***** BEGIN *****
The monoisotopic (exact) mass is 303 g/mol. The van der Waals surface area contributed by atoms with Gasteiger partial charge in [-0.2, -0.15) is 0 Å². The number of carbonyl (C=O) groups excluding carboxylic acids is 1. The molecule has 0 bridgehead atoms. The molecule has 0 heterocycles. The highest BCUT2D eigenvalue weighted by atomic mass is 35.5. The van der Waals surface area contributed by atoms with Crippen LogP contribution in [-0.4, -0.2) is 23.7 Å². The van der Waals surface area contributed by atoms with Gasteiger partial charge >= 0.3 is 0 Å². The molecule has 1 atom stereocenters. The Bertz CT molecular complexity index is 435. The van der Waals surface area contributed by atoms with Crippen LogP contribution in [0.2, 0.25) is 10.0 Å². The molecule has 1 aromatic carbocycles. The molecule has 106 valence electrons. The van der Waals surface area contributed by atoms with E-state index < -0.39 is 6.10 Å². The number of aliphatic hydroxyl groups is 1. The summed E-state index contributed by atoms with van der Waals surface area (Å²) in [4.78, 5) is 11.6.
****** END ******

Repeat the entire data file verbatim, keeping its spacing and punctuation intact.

The monoisotopic (exact) mass is 303 g/mol. The van der Waals surface area contributed by atoms with Gasteiger partial charge in [-0.2, -0.15) is 0 Å². The number of carbonyl (C=O) groups excluding carboxylic acids is 1. The molecule has 0 bridgehead atoms. The molecule has 0 heterocycles. The highest BCUT2D eigenvalue weighted by atomic mass is 35.5. The van der Waals surface area contributed by atoms with Crippen LogP contribution in [-0.4, -0.2) is 23.7 Å². The van der Waals surface area contributed by atoms with Gasteiger partial charge >= 0.3 is 0 Å². The molecule has 1 atom stereocenters. The Bertz CT molecular complexity index is 435. The van der Waals surface area contributed by atoms with Crippen LogP contribution in [0.2, 0.25) is 10.0 Å². The molecule has 1 aromatic carbocycles. The molecule has 106 valence electrons. The van der Waals surface area contributed by atoms with E-state index < -0.39 is 6.10 Å². The number of aliphatic hydroxyl groups is 1. The summed E-state index contributed by atoms with van der Waals surface area (Å²) in [4.78, 5) is 11.6.